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Since he launched his campaign two weeks ago, former Representative Anthony Weiner had yet to face in-person backlash against his mayoral aspirations. His inaugural subway trip from Harlem to the West Village was met with questions rather than taunts; his support for teachers in the Bronx was welcomed by the pro-teachers crowd; his debate presence at NYU last week became a media circus, not a media outcry. Until yesterday: At the Israel Day Parade, where Weiner appeared as the only Jewish mayoral candidate, the politician faced jeers. Except it’s another case in this race of small, blown-up events versus realities of the Big Picture.
“Tweet me a picture, Weiner! Tweet me a picture, Weiner!”
The line was one of several tossed at the candidate yesterday as he made his way down Fifth Avenue holding the Israeli flag and a bullhorn. It was a reference, of course, to the cybersexting scandal that forced his resignation two years ago. It was the main line of attack from the parade’s bystanders towards their former Congressman; one with the underlining theme of “If he can’t get his dick pics in order, how can he can run City Hall?” This included a confrontation by an older man who asked, “Are you Weiner?” and, after finding out it was Weiner, stormed off in frustration.
This marked the first test of Weiner’s public persona in this race and it came from a group of people that share his religious identification. Though it wasn’t at all jeers: Weiner was met with high-fives and other encouragement, too.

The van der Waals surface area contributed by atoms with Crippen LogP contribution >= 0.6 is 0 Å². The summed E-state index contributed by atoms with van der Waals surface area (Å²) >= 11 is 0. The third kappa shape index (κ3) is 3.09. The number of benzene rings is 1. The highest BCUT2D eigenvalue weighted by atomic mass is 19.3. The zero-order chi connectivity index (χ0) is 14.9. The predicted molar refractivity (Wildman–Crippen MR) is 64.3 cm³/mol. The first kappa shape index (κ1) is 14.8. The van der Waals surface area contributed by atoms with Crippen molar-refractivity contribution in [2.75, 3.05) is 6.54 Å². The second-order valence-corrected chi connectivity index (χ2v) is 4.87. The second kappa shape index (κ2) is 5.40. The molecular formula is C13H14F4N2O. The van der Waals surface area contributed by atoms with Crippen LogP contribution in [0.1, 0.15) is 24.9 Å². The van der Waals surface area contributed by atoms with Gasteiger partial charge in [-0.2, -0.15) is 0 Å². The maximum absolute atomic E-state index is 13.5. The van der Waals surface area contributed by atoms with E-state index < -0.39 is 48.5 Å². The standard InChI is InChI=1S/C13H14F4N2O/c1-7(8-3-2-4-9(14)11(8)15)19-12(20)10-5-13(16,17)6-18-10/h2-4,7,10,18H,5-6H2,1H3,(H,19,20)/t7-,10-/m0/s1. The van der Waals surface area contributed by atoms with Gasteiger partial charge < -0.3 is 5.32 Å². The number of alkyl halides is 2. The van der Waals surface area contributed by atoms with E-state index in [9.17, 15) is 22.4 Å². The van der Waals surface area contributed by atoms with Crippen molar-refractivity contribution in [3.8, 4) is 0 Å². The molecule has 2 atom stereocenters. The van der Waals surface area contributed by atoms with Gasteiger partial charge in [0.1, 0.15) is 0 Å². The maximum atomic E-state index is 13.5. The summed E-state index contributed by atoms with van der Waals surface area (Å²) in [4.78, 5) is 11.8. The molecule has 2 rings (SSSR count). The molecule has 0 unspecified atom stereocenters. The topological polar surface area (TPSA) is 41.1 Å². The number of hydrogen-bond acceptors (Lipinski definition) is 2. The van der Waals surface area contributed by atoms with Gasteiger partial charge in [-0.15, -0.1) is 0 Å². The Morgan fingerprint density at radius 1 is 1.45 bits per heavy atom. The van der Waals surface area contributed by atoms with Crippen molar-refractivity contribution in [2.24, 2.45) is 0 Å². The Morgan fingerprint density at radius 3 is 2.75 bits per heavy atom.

Last week, we covered a poll that displayed Weiner’s rise in this race: In a months’ time, the former Congressman had announced his campaign and gained on Christine Quinn’s frontrunner stronghold, falling behind only by several percentage points. However, that survey had another ring to it. Of Jewish voters, Weiner has about a quarter of their support on lock, placing him 8 points or so in front of Quinn. For a candidate who has made his pro-Israel platform, as well as his relationships with New York’s Jewish leaders, well known, the connection to that community still shows itself in the polls.
The question now is whether this backlash at the Israel Day Parade a general concern of the Jewish community, or just an isolated group who still hasn’t forgotten about Twitter?